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For instance, given the polynomial expression $xy + x + y + 1$ it will output $(x+1)(y+1)$.

Thanks!

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closed as unclear what you're asking by D.W., FrankW, David Richerby, Wandering Logic, vonbrand Apr 23 '14 at 16:45

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    $\begingroup$ You mean factorization, right? $\endgroup$ – Karolis Juodelė Apr 21 '14 at 6:11
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"Brute-force" in the context of factoring polynomials may involve factoring of integers, which is a hard problem. Factoring polynomials is easier, e.g. look up "FACTORING MULTIVARIATE POLYNOMIALS VIA PARTIAL DIFFERENTIAL EQUATIONS" by Gao, and "Factoring Multivariate polynomials over the integers" by Wang and Rothschild.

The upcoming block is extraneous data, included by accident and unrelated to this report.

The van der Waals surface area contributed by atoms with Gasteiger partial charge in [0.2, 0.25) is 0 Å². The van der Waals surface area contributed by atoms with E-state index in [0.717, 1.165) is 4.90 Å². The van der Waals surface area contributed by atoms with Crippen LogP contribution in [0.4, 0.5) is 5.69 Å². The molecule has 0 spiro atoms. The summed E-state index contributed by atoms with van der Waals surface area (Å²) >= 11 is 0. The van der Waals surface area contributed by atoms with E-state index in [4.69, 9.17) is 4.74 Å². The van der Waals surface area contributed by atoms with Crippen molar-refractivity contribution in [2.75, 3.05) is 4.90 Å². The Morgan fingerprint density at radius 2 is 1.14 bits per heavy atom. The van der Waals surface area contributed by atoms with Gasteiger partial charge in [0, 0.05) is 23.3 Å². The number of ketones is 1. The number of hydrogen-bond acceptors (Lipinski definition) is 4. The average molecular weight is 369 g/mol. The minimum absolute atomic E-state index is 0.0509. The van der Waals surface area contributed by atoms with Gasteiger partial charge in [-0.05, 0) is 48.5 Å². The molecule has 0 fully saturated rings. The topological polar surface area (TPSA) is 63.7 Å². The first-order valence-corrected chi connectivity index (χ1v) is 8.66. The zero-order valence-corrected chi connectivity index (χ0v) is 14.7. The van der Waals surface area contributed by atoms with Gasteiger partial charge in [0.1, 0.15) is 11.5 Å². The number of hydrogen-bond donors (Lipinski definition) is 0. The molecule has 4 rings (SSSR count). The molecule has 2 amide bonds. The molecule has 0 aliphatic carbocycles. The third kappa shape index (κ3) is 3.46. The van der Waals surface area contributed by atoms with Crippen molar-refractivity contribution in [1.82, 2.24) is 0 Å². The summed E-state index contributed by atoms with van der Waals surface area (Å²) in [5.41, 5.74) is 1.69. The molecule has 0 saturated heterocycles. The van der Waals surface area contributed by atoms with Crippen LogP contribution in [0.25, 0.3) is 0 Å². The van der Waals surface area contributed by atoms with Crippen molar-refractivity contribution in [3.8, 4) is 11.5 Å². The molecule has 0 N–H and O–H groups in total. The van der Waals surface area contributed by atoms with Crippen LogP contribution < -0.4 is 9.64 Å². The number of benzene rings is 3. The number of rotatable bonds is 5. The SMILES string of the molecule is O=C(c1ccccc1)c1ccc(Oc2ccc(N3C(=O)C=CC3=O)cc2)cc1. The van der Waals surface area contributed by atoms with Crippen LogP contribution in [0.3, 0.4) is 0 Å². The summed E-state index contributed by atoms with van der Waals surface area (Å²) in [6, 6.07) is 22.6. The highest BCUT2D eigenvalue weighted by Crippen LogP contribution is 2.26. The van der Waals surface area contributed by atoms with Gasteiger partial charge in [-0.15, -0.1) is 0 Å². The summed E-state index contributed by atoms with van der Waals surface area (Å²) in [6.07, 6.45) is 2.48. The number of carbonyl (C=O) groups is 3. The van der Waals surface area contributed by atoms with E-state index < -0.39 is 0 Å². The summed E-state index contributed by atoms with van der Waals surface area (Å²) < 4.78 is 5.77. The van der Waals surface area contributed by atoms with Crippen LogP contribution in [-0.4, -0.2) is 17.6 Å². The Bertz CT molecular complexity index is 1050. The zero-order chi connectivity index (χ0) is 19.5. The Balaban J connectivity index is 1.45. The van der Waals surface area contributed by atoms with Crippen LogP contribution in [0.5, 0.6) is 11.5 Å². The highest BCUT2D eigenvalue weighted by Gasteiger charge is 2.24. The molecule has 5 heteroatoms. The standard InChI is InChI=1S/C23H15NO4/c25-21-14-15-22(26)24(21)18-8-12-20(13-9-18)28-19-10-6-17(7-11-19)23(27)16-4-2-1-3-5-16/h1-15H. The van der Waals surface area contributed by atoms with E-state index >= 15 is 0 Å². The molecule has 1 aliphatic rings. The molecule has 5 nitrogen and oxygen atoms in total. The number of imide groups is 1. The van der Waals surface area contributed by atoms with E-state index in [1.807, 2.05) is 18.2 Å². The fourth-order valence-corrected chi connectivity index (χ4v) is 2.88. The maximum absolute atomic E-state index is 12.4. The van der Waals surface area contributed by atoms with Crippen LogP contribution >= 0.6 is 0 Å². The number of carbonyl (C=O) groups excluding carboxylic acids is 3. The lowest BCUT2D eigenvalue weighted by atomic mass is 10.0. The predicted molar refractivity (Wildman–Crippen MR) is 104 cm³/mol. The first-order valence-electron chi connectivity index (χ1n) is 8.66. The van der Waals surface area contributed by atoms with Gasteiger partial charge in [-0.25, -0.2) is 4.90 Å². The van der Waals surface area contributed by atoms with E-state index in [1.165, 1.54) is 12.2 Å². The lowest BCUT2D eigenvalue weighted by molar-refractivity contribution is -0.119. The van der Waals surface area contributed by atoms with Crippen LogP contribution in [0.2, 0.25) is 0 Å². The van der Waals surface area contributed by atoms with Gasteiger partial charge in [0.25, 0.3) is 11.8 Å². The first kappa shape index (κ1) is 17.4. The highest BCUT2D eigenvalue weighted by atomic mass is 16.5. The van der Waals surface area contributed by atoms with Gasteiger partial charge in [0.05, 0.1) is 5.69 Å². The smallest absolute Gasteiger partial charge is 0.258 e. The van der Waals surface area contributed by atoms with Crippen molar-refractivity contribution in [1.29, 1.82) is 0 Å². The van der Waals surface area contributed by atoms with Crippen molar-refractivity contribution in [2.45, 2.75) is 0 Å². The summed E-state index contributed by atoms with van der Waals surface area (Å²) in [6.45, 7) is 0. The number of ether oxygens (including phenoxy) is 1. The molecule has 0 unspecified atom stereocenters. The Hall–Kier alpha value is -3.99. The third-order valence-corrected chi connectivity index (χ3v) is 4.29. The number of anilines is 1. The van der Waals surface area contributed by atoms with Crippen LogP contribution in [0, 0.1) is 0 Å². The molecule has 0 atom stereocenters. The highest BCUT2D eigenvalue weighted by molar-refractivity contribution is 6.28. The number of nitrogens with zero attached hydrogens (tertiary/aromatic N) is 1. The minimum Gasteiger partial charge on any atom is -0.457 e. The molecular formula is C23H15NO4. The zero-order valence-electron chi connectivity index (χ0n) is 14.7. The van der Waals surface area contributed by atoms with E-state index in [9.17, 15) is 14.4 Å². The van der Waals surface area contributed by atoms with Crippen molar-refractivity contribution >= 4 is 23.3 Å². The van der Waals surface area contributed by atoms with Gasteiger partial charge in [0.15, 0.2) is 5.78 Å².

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  • $\begingroup$ Are you saying that since you can represent integers with polynomials, for instance $1 + X + X^2$ to represent $7$ (in binary), that finding the optimal polynomial would be a superset of the problem of integer factoring? $\endgroup$ – Shine On You Crazy Diamond Apr 21 '14 at 18:12
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    $\begingroup$ @EnjoysMath No I'm saying the opposite, I'm saying that finding a polynomial factorization (or determining that a polynomial is irreducible) is easier than factoring an integer or determining that it's prime. Just because a polynomial is irreducible doesn't mean the polynomial always produces prime values, and just because an integer is not prime doesn't mean it will be easy to find a non-trivial polynomial that the integer satisfies that can be factored. $\endgroup$ – user2566092 Apr 21 '14 at 18:16

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